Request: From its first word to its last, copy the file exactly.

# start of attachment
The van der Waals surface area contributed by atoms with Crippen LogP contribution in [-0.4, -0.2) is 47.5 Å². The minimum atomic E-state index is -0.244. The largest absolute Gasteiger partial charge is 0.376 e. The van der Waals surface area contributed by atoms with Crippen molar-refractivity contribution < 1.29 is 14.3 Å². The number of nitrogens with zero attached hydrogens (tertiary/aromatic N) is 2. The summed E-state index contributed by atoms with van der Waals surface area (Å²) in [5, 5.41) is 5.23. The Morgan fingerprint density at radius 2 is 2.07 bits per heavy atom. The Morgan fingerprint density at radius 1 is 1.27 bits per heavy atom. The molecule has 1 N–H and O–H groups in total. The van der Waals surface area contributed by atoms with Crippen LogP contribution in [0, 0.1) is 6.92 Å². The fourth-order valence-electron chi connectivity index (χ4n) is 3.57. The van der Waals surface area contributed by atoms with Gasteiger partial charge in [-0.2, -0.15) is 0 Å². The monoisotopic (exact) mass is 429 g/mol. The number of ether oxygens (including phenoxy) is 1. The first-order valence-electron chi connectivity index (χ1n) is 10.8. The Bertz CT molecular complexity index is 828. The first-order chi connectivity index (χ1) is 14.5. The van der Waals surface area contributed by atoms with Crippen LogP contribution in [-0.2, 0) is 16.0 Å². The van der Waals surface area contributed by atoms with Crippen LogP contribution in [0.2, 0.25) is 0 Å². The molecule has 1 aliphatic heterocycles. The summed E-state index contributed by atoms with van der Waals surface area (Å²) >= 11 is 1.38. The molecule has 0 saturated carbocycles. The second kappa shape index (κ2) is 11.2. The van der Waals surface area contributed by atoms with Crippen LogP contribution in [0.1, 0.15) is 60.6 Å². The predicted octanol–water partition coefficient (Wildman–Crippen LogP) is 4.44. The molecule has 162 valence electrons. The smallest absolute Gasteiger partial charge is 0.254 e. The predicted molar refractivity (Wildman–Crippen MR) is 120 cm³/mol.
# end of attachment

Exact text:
The van der Waals surface area contributed by atoms with Crippen LogP contribution in [-0.4, -0.2) is 47.5 Å². The minimum atomic E-state index is -0.244. The largest absolute Gasteiger partial charge is 0.376 e. The van der Waals surface area contributed by atoms with Crippen molar-refractivity contribution < 1.29 is 14.3 Å². The number of nitrogens with zero attached hydrogens (tertiary/aromatic N) is 2. The summed E-state index contributed by atoms with van der Waals surface area (Å²) in [5, 5.41) is 5.23. The Morgan fingerprint density at radius 2 is 2.07 bits per heavy atom. The Morgan fingerprint density at radius 1 is 1.27 bits per heavy atom. The molecule has 1 N–H and O–H groups in total. The van der Waals surface area contributed by atoms with Crippen LogP contribution in [0, 0.1) is 6.92 Å². The fourth-order valence-electron chi connectivity index (χ4n) is 3.57. The van der Waals surface area contributed by atoms with Gasteiger partial charge in [-0.2, -0.15) is 0 Å². The monoisotopic (exact) mass is 429 g/mol. The number of ether oxygens (including phenoxy) is 1. The first-order valence-electron chi connectivity index (χ1n) is 10.8. The Bertz CT molecular complexity index is 828. The first-order chi connectivity index (χ1) is 14.5. The van der Waals surface area contributed by atoms with Crippen LogP contribution in [-0.2, 0) is 16.0 Å². The van der Waals surface area contributed by atoms with Crippen LogP contribution in [0.2, 0.25) is 0 Å². The molecule has 1 aliphatic heterocycles. The summed E-state index contributed by atoms with van der Waals surface area (Å²) >= 11 is 1.38. The molecule has 0 saturated carbocycles. The second kappa shape index (κ2) is 11.2. The van der Waals surface area contributed by atoms with Crippen LogP contribution in [0.1, 0.15) is 60.6 Å². The predicted octanol–water partition coefficient (Wildman–Crippen LogP) is 4.44. The molecule has 162 valence electrons. The smallest absolute Gasteiger partial charge is 0.254 e. The predicted molar refractivity (Wildman–Crippen MR) is 120 cm³/mol.